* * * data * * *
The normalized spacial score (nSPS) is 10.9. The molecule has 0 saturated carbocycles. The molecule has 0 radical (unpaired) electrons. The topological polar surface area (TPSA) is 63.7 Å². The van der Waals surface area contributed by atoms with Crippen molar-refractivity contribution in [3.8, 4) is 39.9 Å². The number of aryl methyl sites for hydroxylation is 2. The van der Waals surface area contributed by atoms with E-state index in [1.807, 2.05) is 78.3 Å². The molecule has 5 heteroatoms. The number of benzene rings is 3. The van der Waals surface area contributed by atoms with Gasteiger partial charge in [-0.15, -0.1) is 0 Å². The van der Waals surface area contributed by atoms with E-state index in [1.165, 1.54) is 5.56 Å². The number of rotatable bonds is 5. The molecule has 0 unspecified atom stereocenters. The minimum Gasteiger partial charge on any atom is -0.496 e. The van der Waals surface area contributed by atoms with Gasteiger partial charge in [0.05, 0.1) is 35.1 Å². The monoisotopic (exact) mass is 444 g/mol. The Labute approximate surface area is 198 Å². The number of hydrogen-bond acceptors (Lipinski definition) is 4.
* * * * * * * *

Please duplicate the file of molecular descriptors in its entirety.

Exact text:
The normalized spacial score (nSPS) is 10.9. The molecule has 0 saturated carbocycles. The molecule has 0 radical (unpaired) electrons. The topological polar surface area (TPSA) is 63.7 Å². The van der Waals surface area contributed by atoms with Crippen molar-refractivity contribution in [3.8, 4) is 39.9 Å². The number of aryl methyl sites for hydroxylation is 2. The van der Waals surface area contributed by atoms with E-state index in [1.807, 2.05) is 78.3 Å². The molecule has 5 heteroatoms. The number of benzene rings is 3. The van der Waals surface area contributed by atoms with Gasteiger partial charge in [-0.15, -0.1) is 0 Å². The van der Waals surface area contributed by atoms with E-state index in [1.165, 1.54) is 5.56 Å². The number of rotatable bonds is 5. The molecule has 0 unspecified atom stereocenters. The minimum Gasteiger partial charge on any atom is -0.496 e. The van der Waals surface area contributed by atoms with Gasteiger partial charge in [0.05, 0.1) is 35.1 Å². The monoisotopic (exact) mass is 444 g/mol. The Labute approximate surface area is 198 Å². The number of hydrogen-bond acceptors (Lipinski definition) is 4.